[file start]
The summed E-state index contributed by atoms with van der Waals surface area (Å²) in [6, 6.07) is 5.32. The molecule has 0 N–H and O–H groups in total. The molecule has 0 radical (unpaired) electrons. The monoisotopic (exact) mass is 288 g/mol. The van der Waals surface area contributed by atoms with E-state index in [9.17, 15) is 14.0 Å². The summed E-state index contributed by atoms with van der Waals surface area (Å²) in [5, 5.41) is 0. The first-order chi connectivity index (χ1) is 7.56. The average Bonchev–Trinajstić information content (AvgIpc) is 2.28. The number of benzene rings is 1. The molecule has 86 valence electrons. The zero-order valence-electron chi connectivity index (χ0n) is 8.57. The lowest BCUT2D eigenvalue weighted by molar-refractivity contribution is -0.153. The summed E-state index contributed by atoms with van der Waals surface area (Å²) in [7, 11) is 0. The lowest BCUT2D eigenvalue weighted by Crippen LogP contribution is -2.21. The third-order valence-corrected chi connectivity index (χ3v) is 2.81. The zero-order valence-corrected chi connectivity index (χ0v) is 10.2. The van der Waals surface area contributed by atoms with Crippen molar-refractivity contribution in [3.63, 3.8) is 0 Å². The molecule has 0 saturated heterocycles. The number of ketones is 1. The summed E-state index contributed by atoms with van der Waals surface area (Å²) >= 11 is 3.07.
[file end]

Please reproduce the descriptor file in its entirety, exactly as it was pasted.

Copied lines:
The summed E-state index contributed by atoms with van der Waals surface area (Å²) in [6, 6.07) is 5.32. The molecule has 0 N–H and O–H groups in total. The molecule has 0 radical (unpaired) electrons. The monoisotopic (exact) mass is 288 g/mol. The van der Waals surface area contributed by atoms with E-state index in [9.17, 15) is 14.0 Å². The summed E-state index contributed by atoms with van der Waals surface area (Å²) in [5, 5.41) is 0. The first-order chi connectivity index (χ1) is 7.56. The average Bonchev–Trinajstić information content (AvgIpc) is 2.28. The number of benzene rings is 1. The molecule has 86 valence electrons. The zero-order valence-electron chi connectivity index (χ0n) is 8.57. The lowest BCUT2D eigenvalue weighted by molar-refractivity contribution is -0.153. The summed E-state index contributed by atoms with van der Waals surface area (Å²) in [7, 11) is 0. The lowest BCUT2D eigenvalue weighted by Crippen LogP contribution is -2.21. The third-order valence-corrected chi connectivity index (χ3v) is 2.81. The zero-order valence-corrected chi connectivity index (χ0v) is 10.2. The van der Waals surface area contributed by atoms with Crippen molar-refractivity contribution in [3.63, 3.8) is 0 Å². The molecule has 0 saturated heterocycles. The number of ketones is 1. The summed E-state index contributed by atoms with van der Waals surface area (Å²) >= 11 is 3.07.